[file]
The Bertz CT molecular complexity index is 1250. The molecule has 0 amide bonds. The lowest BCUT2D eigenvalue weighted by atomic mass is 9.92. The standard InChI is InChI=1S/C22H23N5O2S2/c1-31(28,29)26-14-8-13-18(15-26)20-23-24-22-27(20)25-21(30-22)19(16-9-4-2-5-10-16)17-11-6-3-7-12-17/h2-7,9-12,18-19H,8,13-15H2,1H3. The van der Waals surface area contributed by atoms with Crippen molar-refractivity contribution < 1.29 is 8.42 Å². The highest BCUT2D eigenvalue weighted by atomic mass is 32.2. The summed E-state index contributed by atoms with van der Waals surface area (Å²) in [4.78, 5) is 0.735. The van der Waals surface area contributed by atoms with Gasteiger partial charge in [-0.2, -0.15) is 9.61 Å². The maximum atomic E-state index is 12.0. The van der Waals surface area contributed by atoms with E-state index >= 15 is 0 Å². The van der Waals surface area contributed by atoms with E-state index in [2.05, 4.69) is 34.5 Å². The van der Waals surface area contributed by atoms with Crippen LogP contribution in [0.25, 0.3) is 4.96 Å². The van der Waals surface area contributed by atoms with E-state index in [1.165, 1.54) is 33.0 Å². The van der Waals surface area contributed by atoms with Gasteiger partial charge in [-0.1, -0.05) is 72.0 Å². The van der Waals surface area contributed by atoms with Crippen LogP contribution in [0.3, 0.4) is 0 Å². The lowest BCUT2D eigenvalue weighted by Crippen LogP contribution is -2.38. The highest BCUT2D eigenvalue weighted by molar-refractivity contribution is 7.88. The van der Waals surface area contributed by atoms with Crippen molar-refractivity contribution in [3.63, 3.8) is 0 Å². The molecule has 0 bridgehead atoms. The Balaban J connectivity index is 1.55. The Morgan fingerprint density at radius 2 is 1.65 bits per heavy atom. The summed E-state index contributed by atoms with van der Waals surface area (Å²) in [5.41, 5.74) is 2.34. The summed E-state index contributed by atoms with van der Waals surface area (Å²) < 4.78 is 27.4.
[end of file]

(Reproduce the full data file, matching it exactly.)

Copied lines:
The Bertz CT molecular complexity index is 1250. The molecule has 0 amide bonds. The lowest BCUT2D eigenvalue weighted by atomic mass is 9.92. The standard InChI is InChI=1S/C22H23N5O2S2/c1-31(28,29)26-14-8-13-18(15-26)20-23-24-22-27(20)25-21(30-22)19(16-9-4-2-5-10-16)17-11-6-3-7-12-17/h2-7,9-12,18-19H,8,13-15H2,1H3. The van der Waals surface area contributed by atoms with Crippen molar-refractivity contribution < 1.29 is 8.42 Å². The highest BCUT2D eigenvalue weighted by atomic mass is 32.2. The summed E-state index contributed by atoms with van der Waals surface area (Å²) in [4.78, 5) is 0.735. The van der Waals surface area contributed by atoms with Gasteiger partial charge in [-0.2, -0.15) is 9.61 Å². The maximum atomic E-state index is 12.0. The van der Waals surface area contributed by atoms with E-state index >= 15 is 0 Å². The van der Waals surface area contributed by atoms with E-state index in [2.05, 4.69) is 34.5 Å². The van der Waals surface area contributed by atoms with Crippen LogP contribution in [0.25, 0.3) is 4.96 Å². The van der Waals surface area contributed by atoms with E-state index in [1.165, 1.54) is 33.0 Å². The van der Waals surface area contributed by atoms with Gasteiger partial charge in [-0.1, -0.05) is 72.0 Å². The van der Waals surface area contributed by atoms with Crippen LogP contribution in [0.3, 0.4) is 0 Å². The lowest BCUT2D eigenvalue weighted by Crippen LogP contribution is -2.38. The highest BCUT2D eigenvalue weighted by molar-refractivity contribution is 7.88. The van der Waals surface area contributed by atoms with Crippen molar-refractivity contribution in [3.63, 3.8) is 0 Å². The molecule has 0 bridgehead atoms. The Balaban J connectivity index is 1.55. The Morgan fingerprint density at radius 2 is 1.65 bits per heavy atom. The summed E-state index contributed by atoms with van der Waals surface area (Å²) in [5.41, 5.74) is 2.34. The summed E-state index contributed by atoms with van der Waals surface area (Å²) < 4.78 is 27.4.